"Do unto others as you would have others do unto you.”
--Jesus of Nazareth


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The Power of Words
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By Nancy Canwell

           Morguefile
"Kind words bring life, but cruel words crush your spirit" (Proverbs 15:4, CEV).

Norman* cringed when he heard the words. He was all too familiar with the abrupt and stinging words that church members can sometimes say to non-attending members. It had happened to him.

Although Norman had been raised in the Adventist church, he hadn’t attended for quite some time. But as a gift to his mom for Mother’s Day, he told her he’d pick her up and go to church with her.

What would make this story beautiful would be if I could tell you that the first person Norman met welcomed him back with open arms and made him feel right at home. But the story turns sour.

The first person Norman met when he walked into church with his mom was a long time greeter who loudly announced, “Well, well, well. Our little black sheep is home!” Norman almost turned around and left.

Now he was watching his adult daughter get similar treatment. Their family was together for a birthday dinner and someone had invited one of the church elders and his wife, who had been family friends.

The elder sat down next to Norman’s daughter and said, “Hey, we haven’t seen you at church in awhile.”

She explained that she and her husband were visiting other churches and looking for a place where their whole family could fit in, especially their kids. This was a perfect opportunity for the elder to make them feel welcome to “come home.”

Instead, he said, “Well, we’ve been wondering, because your membership at the our church means we having to pay the school subsidy for your son. That is obviously a hardship for us if you’re attending elsewhere. Do you understand my concern?”

Norman told me, “Needless to say, the conversation ended shortly thereafter. My daughter and her family are ‘done with that church’ and are slowly but surely moving on.”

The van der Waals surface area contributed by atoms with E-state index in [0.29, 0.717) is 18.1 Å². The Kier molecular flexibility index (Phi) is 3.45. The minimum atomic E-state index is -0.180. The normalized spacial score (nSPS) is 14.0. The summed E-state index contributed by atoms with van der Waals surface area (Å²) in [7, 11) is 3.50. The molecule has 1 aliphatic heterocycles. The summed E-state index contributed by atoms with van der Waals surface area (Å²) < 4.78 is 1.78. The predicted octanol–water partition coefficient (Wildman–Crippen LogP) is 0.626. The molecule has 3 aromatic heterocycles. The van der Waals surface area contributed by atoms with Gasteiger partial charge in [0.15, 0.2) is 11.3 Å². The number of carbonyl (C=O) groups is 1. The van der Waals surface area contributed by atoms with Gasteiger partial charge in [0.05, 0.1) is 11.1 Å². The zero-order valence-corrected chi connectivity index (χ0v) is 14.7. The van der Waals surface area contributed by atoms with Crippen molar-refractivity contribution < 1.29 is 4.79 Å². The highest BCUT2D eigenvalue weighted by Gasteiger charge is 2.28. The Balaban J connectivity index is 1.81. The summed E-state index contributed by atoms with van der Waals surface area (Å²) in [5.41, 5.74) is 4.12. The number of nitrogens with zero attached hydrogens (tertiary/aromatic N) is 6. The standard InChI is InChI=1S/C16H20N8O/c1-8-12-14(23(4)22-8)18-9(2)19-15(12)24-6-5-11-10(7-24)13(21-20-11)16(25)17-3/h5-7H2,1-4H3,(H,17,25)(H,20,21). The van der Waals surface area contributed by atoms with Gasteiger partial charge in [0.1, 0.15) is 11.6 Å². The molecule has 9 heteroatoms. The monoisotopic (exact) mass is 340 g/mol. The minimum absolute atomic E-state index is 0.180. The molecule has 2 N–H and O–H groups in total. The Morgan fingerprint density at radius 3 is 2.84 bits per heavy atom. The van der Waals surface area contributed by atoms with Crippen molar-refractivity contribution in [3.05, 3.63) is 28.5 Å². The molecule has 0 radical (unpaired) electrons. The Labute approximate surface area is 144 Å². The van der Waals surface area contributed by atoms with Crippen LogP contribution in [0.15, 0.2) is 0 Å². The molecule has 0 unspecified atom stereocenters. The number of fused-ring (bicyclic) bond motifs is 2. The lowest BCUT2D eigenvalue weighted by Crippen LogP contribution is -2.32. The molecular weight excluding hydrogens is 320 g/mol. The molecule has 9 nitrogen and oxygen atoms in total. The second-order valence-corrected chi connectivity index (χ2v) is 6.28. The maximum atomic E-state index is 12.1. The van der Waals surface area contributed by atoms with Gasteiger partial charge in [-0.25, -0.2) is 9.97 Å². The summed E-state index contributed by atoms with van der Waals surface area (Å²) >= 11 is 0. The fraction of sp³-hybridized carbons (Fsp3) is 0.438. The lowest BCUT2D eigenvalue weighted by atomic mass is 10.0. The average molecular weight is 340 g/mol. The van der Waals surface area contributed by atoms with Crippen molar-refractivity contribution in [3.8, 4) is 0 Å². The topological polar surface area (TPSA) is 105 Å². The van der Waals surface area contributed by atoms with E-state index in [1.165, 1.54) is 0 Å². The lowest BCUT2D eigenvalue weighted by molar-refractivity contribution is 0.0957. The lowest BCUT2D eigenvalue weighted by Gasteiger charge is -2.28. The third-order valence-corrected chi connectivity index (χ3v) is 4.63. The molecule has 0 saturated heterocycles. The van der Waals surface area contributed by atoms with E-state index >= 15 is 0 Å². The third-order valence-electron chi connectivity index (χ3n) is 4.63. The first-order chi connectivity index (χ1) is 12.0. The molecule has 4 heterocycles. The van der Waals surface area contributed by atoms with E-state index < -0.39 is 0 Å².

It’s a painful story to read, isn’t it? If only the elder had shown genuine care and concern. If only he would have asked Norman’s daughter, “What could our church do to make you and your family feel like you belong? Do you think that we need a Family Ministries program? Hey, how would you like to be on that committee?” Things would have turned out differently.

So how should we treat someone who has quit attending church? Paul Richardson, author of the book, An Indescribable Welcome Home, suggests: “If you respond with a Christ-like spirit, listening with interest and care, you open a door to build trust. But if you react defensively or begin to criticize them, your immediate disapproval will diminish your ability to minister to them. Even if you do not agree with something they say, I would encourage you, at this point, to hold your tongue. Simply be a non-anxious presence. Let your spirit communicate that no matter what has happened in their past, God deeply cares about them just the way there are—and that you do as well.”

“A non-anxious presence.” That’s what we want to be when we visit with a non-attending person. We want them to feel relaxed, accepted, and cared for. And maybe then, they will want more of that kind of feeling and return home.

Prayer Focus: Pray that the Holy Spirit would call forth a network in local churches that have the gift of non-anxious listening and conversing with hurting people who might have non-standard ideas, feeling, and faith.

Recommended Resource: Adventist Family Ministries: A Training Program for Local Church Leaders. Healthy families make healthy churches! Order from AdventSource: http://bit.ly/1oCOx23

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